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HomeWellnessDietCan the paleo diet improve health and prevent disease?

Can the paleo diet improve health and prevent disease?

A recent review was conducted to assess the current scientific evidence surrounding the paleo diet and its effect on weight, BMI, and waist circumference.

A leading cause of death and a matter of priority for world public health includes chronic noncommunicable diseases. Thirty-five million people died in 2015 from chronic noncommunicable diseases, this accounted for approximately 60% of global mortality for that year. If these diseases continue to rise at the current rate, it is estimated that chronic noncommunicable diseases will be responsible for 73% of deaths by 2020.

Chronic noncommunicable diseases have been listed by the World Health Organization to include; cardiovascular disease, cancer, diabetes, and chronic respiratory disease.

These diseases have been linked to factors such as smoking, high alcohol intake, low intake of fruit and vegetables, and high intake of salt and sugar.  A good diet is therefore considered to play an essential role in preventing and treating these types of diseases, and a bad diet will, therefore, have a detrimental effect by causing and propagating these diseases.

Various diets have been proposed to try and tackle these diseases, either to prevent or control. Many food and nutrition groups exist in different countries, all of which set guidelines for healthy diets. However, in addition to these organizations multiple “fad diets” can be found across all media platforms. The question remains, how much scientific evidence exists for these diets and could they potentially cause more harm than good?

The Palaeolithic diet (the Paleo diet) is one such diet that has gained much attention and popularity within the area of “fad diets”. The Paleo diet is based upon the diet of our human ancestors approximately 2.6 million to 10,000 years ago. During this period, food varied considerably as men were hunter-gatherers and migrated frequently to search for food, which again changed geographically and with the climate. Many factors of this diet do explain why our present western diet may give rise to chronic diseases. The main difference between today’s diet in comparison to those of our ancestors is that they did not eat dairy products, salt, alcohol, sugar, cereals, or processed products.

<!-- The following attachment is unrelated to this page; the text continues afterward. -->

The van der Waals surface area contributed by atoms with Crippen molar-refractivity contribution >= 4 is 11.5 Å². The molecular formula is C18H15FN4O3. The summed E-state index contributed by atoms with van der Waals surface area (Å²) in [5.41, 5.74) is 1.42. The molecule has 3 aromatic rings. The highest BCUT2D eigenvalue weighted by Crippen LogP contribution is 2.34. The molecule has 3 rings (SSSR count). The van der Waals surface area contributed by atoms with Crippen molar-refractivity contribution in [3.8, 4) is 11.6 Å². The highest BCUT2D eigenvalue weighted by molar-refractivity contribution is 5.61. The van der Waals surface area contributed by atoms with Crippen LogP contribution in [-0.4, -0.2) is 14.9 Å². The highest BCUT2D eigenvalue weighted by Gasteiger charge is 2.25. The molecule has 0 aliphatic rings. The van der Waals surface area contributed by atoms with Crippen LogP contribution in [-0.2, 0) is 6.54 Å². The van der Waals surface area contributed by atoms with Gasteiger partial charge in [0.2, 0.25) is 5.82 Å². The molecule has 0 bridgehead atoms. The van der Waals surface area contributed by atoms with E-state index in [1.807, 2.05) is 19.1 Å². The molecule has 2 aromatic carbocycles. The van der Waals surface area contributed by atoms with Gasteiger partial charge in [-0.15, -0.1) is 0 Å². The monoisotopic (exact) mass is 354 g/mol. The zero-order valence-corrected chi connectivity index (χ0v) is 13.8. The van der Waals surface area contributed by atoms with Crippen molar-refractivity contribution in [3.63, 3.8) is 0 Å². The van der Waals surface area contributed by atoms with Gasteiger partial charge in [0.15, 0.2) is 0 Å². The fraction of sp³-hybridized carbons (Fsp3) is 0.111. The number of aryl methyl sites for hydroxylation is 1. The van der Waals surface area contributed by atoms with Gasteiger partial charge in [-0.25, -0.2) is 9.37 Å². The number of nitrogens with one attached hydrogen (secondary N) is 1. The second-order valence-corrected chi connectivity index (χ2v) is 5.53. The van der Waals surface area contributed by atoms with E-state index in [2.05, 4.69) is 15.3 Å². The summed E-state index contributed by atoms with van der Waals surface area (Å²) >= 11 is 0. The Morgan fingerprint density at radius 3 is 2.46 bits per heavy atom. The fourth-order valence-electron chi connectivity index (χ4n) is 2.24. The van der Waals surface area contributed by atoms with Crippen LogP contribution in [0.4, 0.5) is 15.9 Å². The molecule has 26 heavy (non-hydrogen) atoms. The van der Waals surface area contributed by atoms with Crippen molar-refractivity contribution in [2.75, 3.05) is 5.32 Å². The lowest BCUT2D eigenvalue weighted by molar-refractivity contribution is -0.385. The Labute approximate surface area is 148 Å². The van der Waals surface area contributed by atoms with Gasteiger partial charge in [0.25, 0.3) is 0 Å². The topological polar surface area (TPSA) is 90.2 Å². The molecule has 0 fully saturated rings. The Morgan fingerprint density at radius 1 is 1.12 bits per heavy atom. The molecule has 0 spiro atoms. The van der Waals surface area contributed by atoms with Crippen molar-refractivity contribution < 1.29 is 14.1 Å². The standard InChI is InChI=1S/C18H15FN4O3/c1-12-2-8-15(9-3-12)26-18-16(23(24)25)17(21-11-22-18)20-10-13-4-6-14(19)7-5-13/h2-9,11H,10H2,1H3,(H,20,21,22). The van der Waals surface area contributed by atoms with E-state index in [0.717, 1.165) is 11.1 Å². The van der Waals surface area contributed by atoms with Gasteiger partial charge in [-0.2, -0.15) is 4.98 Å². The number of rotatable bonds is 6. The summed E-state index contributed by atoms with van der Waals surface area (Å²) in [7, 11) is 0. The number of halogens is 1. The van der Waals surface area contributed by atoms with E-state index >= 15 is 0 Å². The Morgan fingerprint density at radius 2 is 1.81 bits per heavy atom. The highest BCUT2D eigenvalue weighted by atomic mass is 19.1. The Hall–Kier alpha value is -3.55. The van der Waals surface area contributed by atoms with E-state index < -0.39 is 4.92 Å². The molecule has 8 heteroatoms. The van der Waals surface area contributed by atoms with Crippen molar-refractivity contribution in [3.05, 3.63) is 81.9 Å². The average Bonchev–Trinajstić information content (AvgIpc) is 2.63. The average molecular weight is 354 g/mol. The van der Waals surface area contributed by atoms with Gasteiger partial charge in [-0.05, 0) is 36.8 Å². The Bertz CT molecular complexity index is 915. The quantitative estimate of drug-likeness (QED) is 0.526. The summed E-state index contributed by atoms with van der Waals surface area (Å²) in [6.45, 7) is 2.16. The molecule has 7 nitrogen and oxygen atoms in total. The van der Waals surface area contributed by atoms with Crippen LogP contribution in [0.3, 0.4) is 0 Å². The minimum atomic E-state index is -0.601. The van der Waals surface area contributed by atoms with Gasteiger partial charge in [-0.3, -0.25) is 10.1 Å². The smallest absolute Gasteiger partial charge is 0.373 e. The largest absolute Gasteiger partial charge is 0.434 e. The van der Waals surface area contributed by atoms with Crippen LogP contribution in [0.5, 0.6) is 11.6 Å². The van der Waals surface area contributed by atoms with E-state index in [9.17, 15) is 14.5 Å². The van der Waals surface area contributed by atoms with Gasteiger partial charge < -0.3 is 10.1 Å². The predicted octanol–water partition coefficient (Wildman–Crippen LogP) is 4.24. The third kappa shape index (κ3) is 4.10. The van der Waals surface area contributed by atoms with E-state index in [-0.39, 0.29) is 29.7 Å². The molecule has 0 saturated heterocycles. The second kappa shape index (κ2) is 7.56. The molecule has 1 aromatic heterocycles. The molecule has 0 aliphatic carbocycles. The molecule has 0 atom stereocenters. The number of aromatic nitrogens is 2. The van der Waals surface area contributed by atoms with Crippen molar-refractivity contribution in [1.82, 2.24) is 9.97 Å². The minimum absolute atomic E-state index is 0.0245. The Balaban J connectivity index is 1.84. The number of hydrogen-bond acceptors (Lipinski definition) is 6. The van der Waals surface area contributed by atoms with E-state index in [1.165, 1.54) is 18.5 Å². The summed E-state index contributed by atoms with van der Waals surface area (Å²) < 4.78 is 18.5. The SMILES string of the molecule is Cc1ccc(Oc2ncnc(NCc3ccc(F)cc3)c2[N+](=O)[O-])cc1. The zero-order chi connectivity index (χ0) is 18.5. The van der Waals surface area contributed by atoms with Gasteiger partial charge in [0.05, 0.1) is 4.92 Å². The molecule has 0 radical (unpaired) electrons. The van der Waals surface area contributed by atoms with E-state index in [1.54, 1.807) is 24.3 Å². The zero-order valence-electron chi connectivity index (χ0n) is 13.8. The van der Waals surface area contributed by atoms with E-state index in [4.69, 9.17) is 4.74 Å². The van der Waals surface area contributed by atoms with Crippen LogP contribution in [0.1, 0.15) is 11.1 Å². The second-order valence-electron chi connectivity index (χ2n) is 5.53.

The sudden rise in attention and popularity surrounding the paleo diet has led to many clinical trials. These clinical trials set out to determine the usefulness of the paleo diet in preventing and/or controlling disease(s). This is turn has led a group of researchers to carry out a thorough review of currently available evidence on the paleo diet.

The researchers found 1224 articles, 24 of which were selected but after careful review of these 24 articles, only 11 were left for the final review as they were the only ones that met the criteria for review.

The results from these 11 articles demonstrated that the paleo diet can lead to an additional weight loss of approximately 3.52kg in individuals compared to other recommended diets. Overall, the results revealed a positive link between the paleo diet and weight loss, BMI, and waist circumference. Thus, suggesting the paleo diet could be an effective tool for the prevention and or control of various diseases by limiting excess weight which is a known risk factor for the development of various diseases.

Despite this review of current evidence suggesting that the paleo diet has positive effects on weight, BMI, and waist circumference. The writers of this review highlight that this evidence is not conclusive. Further clinical trials are needed with larger populations and longer durations of the diet being employed in order to provide further evidence to support the use of this diet for health benefits.

Written by Jade Evans, MPharm

Reference: Almeida de menezes, V. et al 2019. Influence of Paleolithic diet on anthropometric markers in chronic diseases: systematic review and meta-analysis. Nutrition Journal volume 18, Article number: 41


Image by free stock photos from from Pixabay

Jade Evans MPharm
Jade Evans MPharm
Jade obtained her Master of Pharmacy degree from Cardiff University, UK in 2015 and then went on to work as a Pharmacist within the NHS, across both the hospital and community sectors. In 2017, she began her work for the medical news bulletin and moved to Perth, Australia. She is now working at Perth Children’s Hospital working in the Anaesthetic and Pain Management Research Group.


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